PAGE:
Published: Jan 1997
| ||Format||Pages||Price|| |
|PDF (348K)||13||$25||  ADD TO CART|
|Complete Source PDF (5.9M)||13||$81||  ADD TO CART|
Alternative wastewater treatment systems combat many on-site disposal problems, but no incentives are given to householders to improve the domestic wastewater quality before treatment or disposal. While governments address phosphorus reduction programs, the effect of sodium in wastewater is ignored. Many laundry detergents use sodium salts as fillers, adding significant sodium to the wastewater. This paper addresses the sources of sodium in household products and examines the impact of sodium rich wastewater on various soil profiles. A loss of soil hydraulic conductivity results from the use of sodic wastewater in disposal fields. Simply by changing laundry products, a reduction of up to 38% of the current sodium concentrations in domestic wastewater can be achieved at no cost to the consumer with no negative impact on household operations. Many environmental benefits accrue, including increased efficiency of on-site disposal.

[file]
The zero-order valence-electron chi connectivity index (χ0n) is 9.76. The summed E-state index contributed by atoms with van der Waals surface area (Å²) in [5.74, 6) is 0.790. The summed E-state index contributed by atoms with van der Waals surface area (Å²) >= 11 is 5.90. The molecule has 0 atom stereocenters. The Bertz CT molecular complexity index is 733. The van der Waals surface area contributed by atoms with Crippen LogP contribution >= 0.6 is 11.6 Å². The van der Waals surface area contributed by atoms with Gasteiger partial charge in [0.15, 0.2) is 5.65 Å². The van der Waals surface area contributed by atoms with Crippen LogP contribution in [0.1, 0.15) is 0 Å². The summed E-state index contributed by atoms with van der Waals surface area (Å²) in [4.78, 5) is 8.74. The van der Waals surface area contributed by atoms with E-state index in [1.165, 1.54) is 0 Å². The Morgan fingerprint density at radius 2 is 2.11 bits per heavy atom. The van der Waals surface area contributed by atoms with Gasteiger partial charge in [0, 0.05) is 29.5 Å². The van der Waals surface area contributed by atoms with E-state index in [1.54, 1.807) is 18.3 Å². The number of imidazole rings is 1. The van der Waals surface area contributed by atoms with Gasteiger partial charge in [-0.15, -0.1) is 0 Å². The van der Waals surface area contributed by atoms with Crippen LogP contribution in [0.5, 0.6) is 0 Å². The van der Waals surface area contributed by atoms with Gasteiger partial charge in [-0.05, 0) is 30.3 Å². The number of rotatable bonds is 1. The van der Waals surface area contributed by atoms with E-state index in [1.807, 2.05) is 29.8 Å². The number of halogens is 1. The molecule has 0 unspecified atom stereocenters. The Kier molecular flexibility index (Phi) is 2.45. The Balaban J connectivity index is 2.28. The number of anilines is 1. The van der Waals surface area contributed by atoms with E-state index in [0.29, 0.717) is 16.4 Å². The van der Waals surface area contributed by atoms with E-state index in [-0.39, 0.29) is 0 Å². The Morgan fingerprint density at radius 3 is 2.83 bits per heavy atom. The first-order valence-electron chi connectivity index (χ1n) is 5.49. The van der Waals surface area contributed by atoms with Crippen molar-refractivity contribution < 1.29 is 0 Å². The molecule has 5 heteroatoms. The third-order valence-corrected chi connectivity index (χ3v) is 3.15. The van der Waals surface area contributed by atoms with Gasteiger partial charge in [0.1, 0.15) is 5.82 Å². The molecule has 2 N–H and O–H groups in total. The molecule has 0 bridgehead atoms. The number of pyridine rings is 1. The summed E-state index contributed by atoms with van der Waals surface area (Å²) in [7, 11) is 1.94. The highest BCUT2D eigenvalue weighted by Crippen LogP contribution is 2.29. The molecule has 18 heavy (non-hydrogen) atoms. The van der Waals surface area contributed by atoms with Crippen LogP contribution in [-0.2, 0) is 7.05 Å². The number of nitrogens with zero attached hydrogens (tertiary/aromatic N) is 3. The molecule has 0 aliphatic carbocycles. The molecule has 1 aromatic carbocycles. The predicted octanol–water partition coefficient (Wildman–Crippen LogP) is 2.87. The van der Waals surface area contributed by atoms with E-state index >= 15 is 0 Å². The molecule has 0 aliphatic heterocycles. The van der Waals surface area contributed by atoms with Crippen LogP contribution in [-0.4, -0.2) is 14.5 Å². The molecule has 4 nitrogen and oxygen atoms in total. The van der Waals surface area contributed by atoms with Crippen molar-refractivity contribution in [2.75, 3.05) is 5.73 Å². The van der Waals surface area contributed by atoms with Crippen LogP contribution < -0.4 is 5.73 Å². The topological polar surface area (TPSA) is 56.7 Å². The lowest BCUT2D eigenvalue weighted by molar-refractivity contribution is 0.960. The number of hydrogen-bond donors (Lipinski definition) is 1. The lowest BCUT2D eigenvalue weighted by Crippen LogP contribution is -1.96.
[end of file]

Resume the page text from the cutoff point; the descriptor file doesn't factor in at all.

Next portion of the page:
domestic wastewater, drain fields, laundry products, on-site systems, sodic wastewater, sodium, soil hydraulic conductivity
Director, Lanfax Laboratories, Armidale, NSW